19 April 2007
Mites Re-Evolve Sexual Reproduction
by Kate Melville
Researchers from the University of Darmstadt in Germany and the SUNY College of Environmental Science and Forestry reported this week on a family of mites that have forsaken asexual reproduction and re-evolved to reproduce sexually. Reported in the Proceedings of the National Academy of Sciences, the revival of a complex trait such as sexual reproduction after it had been dormant for millions of years raises interesting questions about our understanding of evolutionary biology.
SUNY scientist, Roy A. Norton, wonders how the genes in question could reverse selectively and then come back to work. "They found a way to re-evolve sex," Norton said. "We're talking about something that involves a lot of elements in both males and females."
Mainly found in soils in the southern hemisphere, oribatid mites (or beetle mites) perform a vital role as decomposition agents, grazing on fungi, decaying leaves and other organic matter. The critters are also found on trees and rocks and Norton speculates that moving from their ancestral home in the ground, where organic material is plentiful, to trees and rocks, where food can be scarce, could account for the change in reproduction. "The increased exposure and competition for food may create a need for more responsive genetic defense mechanisms," he said.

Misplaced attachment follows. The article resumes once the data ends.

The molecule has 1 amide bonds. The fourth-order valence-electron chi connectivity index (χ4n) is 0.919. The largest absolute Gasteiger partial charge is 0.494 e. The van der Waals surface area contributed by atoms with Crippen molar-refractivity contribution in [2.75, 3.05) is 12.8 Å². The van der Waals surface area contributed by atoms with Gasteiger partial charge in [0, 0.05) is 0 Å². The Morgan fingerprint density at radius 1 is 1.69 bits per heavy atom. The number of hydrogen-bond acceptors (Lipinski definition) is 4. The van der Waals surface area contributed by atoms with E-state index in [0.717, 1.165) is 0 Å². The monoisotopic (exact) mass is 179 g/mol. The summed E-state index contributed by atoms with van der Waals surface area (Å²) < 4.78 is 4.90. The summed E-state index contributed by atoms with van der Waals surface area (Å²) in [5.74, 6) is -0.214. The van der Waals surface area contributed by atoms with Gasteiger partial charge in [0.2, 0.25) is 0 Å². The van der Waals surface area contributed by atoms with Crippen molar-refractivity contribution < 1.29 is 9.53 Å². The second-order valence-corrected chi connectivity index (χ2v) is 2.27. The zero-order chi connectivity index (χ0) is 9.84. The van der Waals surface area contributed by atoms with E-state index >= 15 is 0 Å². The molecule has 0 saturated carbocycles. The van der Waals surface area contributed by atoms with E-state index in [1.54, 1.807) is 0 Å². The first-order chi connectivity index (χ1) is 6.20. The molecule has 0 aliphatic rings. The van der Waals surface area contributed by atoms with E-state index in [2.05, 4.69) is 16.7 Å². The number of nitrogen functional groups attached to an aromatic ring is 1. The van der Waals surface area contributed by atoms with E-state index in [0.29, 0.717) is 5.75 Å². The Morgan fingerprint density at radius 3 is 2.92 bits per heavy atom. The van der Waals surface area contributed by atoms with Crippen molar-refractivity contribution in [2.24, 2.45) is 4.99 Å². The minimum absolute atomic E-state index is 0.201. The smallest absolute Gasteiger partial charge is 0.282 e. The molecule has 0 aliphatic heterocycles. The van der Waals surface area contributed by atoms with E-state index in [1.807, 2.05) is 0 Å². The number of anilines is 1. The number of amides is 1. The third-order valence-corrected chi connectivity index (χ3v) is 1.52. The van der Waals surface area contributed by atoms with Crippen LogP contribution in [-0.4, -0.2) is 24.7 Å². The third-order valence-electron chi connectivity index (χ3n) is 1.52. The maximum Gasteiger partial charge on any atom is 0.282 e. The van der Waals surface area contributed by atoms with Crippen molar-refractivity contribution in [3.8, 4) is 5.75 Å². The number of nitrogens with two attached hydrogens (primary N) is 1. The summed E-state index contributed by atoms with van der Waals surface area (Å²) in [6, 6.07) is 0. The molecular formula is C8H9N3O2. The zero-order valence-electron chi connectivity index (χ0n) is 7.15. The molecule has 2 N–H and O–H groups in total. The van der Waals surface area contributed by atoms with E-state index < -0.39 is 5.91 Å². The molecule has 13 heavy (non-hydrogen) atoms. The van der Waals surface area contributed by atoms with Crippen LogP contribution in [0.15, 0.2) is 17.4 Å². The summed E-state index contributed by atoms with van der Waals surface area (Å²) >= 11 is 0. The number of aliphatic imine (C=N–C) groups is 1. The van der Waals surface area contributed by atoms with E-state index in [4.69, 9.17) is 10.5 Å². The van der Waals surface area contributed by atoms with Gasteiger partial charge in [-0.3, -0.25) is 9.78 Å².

The discovery raises some intriguing questions. Why do some organisms continue to reproduce asexually, given the distinct evolutionary advantages - especially defenses against parasites, predators and competitors - from reproducing sexually and mixing genomes? And how can an organism jump-start a group of genes - such as those specific to sexual reproduction - after many millions of years of not being used?
Source: SUNY College of Environmental Science and Forestry